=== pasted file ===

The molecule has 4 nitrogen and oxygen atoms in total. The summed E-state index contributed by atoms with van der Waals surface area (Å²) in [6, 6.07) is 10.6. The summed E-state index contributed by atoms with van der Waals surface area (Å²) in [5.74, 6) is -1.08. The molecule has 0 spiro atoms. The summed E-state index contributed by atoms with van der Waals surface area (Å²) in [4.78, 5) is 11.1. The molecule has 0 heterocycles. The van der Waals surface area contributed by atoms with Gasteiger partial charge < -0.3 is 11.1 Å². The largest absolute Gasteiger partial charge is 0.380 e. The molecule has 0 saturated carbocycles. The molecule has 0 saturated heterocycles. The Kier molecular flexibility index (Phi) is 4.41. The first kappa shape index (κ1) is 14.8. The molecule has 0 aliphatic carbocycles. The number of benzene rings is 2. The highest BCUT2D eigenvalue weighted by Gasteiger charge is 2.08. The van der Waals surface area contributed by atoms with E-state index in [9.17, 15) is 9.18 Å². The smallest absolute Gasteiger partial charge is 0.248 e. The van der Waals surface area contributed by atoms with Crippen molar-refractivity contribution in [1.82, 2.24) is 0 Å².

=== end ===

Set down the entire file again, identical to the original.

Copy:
The molecule has 4 nitrogen and oxygen atoms in total. The summed E-state index contributed by atoms with van der Waals surface area (Å²) in [6, 6.07) is 10.6. The summed E-state index contributed by atoms with van der Waals surface area (Å²) in [5.74, 6) is -1.08. The molecule has 0 spiro atoms. The summed E-state index contributed by atoms with van der Waals surface area (Å²) in [4.78, 5) is 11.1. The molecule has 0 heterocycles. The van der Waals surface area contributed by atoms with Gasteiger partial charge < -0.3 is 11.1 Å². The largest absolute Gasteiger partial charge is 0.380 e. The molecule has 0 saturated carbocycles. The molecule has 0 saturated heterocycles. The Kier molecular flexibility index (Phi) is 4.41. The first kappa shape index (κ1) is 14.8. The molecule has 0 aliphatic carbocycles. The number of benzene rings is 2. The highest BCUT2D eigenvalue weighted by Gasteiger charge is 2.08. The van der Waals surface area contributed by atoms with E-state index in [9.17, 15) is 9.18 Å². The smallest absolute Gasteiger partial charge is 0.248 e. The van der Waals surface area contributed by atoms with Crippen molar-refractivity contribution in [1.82, 2.24) is 0 Å².